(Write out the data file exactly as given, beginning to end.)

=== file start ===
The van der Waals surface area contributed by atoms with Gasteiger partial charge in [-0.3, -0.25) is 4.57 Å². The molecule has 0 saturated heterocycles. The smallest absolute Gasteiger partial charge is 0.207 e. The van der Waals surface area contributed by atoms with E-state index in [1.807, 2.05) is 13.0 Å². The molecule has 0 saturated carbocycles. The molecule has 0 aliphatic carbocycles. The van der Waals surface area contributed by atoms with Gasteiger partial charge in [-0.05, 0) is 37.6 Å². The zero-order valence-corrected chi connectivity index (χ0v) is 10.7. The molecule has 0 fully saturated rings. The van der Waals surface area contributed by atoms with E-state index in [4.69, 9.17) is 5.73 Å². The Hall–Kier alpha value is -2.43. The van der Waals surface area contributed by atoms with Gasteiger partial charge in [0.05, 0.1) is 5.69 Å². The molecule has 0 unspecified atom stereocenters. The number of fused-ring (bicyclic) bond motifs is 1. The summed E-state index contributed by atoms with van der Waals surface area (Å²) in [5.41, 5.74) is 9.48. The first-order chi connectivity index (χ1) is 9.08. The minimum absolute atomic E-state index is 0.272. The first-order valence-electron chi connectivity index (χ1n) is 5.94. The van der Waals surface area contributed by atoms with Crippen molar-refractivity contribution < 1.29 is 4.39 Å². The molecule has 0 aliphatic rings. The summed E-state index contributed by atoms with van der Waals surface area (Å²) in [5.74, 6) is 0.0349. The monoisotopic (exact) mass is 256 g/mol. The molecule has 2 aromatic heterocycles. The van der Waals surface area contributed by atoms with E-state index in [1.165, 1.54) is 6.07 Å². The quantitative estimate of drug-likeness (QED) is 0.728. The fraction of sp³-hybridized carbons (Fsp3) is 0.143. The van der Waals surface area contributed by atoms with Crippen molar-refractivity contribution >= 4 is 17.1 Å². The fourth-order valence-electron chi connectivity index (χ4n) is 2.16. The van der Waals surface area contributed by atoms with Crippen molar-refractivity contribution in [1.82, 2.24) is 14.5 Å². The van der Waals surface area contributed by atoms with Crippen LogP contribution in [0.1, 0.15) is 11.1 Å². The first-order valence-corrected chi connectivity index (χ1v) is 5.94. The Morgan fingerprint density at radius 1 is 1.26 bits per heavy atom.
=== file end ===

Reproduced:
The van der Waals surface area contributed by atoms with Gasteiger partial charge in [-0.3, -0.25) is 4.57 Å². The molecule has 0 saturated heterocycles. The smallest absolute Gasteiger partial charge is 0.207 e. The van der Waals surface area contributed by atoms with E-state index in [1.807, 2.05) is 13.0 Å². The molecule has 0 saturated carbocycles. The molecule has 0 aliphatic carbocycles. The van der Waals surface area contributed by atoms with Gasteiger partial charge in [-0.05, 0) is 37.6 Å². The zero-order valence-corrected chi connectivity index (χ0v) is 10.7. The molecule has 0 fully saturated rings. The van der Waals surface area contributed by atoms with E-state index in [4.69, 9.17) is 5.73 Å². The Hall–Kier alpha value is -2.43. The van der Waals surface area contributed by atoms with Gasteiger partial charge in [0.05, 0.1) is 5.69 Å². The molecule has 0 unspecified atom stereocenters. The number of fused-ring (bicyclic) bond motifs is 1. The summed E-state index contributed by atoms with van der Waals surface area (Å²) in [5.41, 5.74) is 9.48. The first-order chi connectivity index (χ1) is 9.08. The minimum absolute atomic E-state index is 0.272. The first-order valence-electron chi connectivity index (χ1n) is 5.94. The van der Waals surface area contributed by atoms with Crippen molar-refractivity contribution < 1.29 is 4.39 Å². The molecule has 0 aliphatic rings. The summed E-state index contributed by atoms with van der Waals surface area (Å²) in [5.74, 6) is 0.0349. The monoisotopic (exact) mass is 256 g/mol. The molecule has 2 aromatic heterocycles. The van der Waals surface area contributed by atoms with E-state index in [1.165, 1.54) is 6.07 Å². The quantitative estimate of drug-likeness (QED) is 0.728. The fraction of sp³-hybridized carbons (Fsp3) is 0.143. The van der Waals surface area contributed by atoms with Crippen molar-refractivity contribution >= 4 is 17.1 Å². The fourth-order valence-electron chi connectivity index (χ4n) is 2.16. The van der Waals surface area contributed by atoms with Crippen molar-refractivity contribution in [1.82, 2.24) is 14.5 Å². The van der Waals surface area contributed by atoms with Crippen LogP contribution in [0.1, 0.15) is 11.1 Å². The first-order valence-corrected chi connectivity index (χ1v) is 5.94. The Morgan fingerprint density at radius 1 is 1.26 bits per heavy atom.